Permanent Value

Week in Review 12/9/13

Bruce Doole
December 9th, 2013

Judging by trends in U.S. fixed income funds, it would seem that many investors have growing concerns about future price declines; we believe that risk is substantially lower now. Evidence abounds that individuals have been selling duration and bond market risk, including outflows from long-term bond funds, sales of municipal bonds and bond funds, redemption of fixed income ETF shares, and sharply larger discounts on closed-end bond funds. We think a rational investor, with appropriate portfolio weights entering a period of higher interest rates, would be adding to fixed income allocations, especially given some of the discounts on offer. Perhaps the explanation is that many investors discovered their bond allocations
and duration exposure were too high and have finally taken steps to reduce their portfolio weights.

Overreaction by uncomfortable investors has left pockets of opportunities in some market segments, although admittedly not those primarily inhabited by institutional investors. Closed-end bond funds, municipal bonds, and TIPS (U.S. government inflation-linked securities) are available at attractive valuations relative to the broader market. There is evidence of significant retail selling in emerging market bonds as well.

Even the broader bond market has become more attractive, or at least significantly less unattractive, in the recent past. For example, one may not realize that as ten-year Treasury yields were climbing 1.3% from late April through early September, forward real yields (implied from U.S. inflation securities) rose by as much as 2.2%. At 1.6% to 1.8%, forward real yields in the five- to seven-year segment of the Treasury curve actually looked good from a long-term perspective. Contrast these real yields with cash (-2.0%) or the five-year TIPS (-0.7%).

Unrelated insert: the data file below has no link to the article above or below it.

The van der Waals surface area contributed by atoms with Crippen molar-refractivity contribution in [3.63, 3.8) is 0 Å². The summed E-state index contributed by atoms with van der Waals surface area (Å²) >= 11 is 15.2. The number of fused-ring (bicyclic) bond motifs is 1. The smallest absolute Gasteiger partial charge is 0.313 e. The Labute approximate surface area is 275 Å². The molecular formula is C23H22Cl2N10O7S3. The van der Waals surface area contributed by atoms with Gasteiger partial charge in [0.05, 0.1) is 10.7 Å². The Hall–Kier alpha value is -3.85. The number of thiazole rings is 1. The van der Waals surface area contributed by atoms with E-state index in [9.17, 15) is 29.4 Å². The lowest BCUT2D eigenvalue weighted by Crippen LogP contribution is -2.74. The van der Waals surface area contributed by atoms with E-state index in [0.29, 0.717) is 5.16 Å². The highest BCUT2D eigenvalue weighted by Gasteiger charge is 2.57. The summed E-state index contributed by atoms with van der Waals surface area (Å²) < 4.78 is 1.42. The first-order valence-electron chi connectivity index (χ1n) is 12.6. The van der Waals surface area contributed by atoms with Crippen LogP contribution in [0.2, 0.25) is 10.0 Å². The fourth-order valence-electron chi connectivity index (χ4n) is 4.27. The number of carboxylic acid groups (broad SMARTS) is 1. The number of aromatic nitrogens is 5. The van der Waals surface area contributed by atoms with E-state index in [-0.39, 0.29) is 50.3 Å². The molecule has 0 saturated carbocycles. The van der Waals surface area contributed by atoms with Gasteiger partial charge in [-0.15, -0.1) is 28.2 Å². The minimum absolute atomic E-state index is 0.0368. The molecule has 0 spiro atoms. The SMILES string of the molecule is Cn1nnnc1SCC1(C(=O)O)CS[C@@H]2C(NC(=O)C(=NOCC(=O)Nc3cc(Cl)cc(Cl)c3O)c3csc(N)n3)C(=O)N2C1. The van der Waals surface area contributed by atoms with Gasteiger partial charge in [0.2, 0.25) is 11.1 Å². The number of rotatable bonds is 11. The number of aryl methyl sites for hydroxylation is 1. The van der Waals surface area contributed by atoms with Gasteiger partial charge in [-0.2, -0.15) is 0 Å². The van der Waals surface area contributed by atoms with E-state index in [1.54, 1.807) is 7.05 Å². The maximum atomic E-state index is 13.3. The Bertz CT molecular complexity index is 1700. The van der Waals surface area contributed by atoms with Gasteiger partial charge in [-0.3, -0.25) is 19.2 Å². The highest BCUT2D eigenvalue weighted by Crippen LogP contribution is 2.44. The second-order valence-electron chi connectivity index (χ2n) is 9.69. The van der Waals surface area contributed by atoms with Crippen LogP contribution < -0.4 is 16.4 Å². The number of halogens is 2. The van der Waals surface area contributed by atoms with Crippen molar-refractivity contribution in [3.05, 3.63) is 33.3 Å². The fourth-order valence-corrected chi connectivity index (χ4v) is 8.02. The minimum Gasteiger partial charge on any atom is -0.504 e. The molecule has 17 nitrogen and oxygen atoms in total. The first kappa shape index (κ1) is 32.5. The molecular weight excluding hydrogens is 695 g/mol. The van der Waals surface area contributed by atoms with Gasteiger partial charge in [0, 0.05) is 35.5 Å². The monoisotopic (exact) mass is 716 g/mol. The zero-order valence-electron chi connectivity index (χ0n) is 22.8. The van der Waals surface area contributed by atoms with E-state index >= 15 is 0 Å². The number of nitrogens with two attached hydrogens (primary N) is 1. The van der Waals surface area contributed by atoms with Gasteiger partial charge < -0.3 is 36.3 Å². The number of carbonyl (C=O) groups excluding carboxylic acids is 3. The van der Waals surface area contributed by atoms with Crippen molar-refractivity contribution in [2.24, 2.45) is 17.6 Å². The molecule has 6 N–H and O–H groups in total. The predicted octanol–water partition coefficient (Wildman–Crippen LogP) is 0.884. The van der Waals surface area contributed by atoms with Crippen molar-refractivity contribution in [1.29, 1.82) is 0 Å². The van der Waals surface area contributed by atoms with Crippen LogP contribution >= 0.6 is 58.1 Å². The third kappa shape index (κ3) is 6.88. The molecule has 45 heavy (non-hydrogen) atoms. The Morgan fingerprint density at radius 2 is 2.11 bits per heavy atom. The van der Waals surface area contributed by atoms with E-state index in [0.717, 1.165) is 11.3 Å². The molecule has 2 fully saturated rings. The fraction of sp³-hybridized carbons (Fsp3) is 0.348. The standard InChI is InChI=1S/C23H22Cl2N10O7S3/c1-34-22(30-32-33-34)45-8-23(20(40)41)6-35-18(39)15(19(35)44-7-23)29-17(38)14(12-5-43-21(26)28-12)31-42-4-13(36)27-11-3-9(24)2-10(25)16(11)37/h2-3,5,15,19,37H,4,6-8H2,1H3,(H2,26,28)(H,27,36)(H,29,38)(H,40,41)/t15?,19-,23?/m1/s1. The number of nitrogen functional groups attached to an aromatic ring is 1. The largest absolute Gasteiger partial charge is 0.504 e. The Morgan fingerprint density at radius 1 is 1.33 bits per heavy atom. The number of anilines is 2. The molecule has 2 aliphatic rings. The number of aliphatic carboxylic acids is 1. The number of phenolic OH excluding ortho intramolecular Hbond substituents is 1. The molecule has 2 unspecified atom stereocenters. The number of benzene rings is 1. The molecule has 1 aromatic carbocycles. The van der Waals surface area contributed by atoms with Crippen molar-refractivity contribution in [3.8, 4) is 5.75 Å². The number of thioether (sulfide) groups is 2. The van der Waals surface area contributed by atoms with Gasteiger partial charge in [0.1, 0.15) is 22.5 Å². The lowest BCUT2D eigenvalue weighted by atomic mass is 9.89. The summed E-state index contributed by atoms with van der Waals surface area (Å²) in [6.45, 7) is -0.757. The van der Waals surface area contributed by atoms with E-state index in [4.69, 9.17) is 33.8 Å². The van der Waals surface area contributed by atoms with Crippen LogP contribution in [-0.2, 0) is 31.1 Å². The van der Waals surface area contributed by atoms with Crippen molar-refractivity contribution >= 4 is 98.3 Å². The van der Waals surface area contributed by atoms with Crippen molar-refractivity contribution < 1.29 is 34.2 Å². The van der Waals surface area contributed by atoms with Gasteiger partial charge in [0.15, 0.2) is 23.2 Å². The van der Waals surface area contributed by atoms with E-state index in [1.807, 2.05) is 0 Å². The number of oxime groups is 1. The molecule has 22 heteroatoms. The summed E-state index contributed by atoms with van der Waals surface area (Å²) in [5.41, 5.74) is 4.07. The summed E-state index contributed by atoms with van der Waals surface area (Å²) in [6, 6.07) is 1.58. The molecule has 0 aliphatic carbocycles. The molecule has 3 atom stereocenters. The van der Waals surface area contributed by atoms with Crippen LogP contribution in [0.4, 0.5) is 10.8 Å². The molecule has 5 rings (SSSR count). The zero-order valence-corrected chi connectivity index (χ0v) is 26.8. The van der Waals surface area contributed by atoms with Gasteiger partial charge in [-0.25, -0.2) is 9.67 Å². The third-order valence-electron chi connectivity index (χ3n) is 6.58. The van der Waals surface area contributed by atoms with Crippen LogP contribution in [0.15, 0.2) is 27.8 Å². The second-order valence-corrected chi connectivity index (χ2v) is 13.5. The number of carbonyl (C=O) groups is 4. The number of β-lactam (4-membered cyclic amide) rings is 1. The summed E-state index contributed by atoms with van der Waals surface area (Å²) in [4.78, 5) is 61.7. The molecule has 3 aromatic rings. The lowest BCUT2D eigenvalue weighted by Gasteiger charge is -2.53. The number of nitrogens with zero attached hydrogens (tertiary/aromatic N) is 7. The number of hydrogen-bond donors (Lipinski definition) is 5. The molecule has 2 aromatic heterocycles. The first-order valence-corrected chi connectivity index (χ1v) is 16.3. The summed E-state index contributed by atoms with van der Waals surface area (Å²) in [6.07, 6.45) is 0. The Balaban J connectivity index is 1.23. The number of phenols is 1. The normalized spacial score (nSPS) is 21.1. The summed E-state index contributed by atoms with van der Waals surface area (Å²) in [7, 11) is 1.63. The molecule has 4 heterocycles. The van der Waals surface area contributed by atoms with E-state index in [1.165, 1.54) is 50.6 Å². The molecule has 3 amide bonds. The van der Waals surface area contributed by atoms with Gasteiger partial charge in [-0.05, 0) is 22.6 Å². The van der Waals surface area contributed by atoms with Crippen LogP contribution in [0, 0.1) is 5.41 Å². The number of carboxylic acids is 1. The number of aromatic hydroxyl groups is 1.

Since September these forward real yields have fallen by 50 to 70 basis points, but the recovery to normal real yields is well under way. Interest rates in the first several years of the curve are still pinned low by the FOMC and have plenty of room to rise. Farther out, forward real rates are perhaps two-thirds of the way back to normal from the extraordinarily low levels of late 2012, and only a modicum of favorable economic data could push them all the way back to normal.

The Federal Reserve seems eager to reduce its bond purchases. Perhaps it will be able to “strengthen” its forward guidance to guard against further over-reactions, but it is quite possible that additional allocation out of bonds will push the general market to attractive levels. After all, as the FOMC ceases its buying program, yields must be high enough to induce other buyers to clear the market. As this process evolves, there should continue to be excellent opportunities to buy cheap fixed income exposure, either in pockets (as now) or in broad segments of the curve should rates spike higher.


Source: Amundi Smith Breeden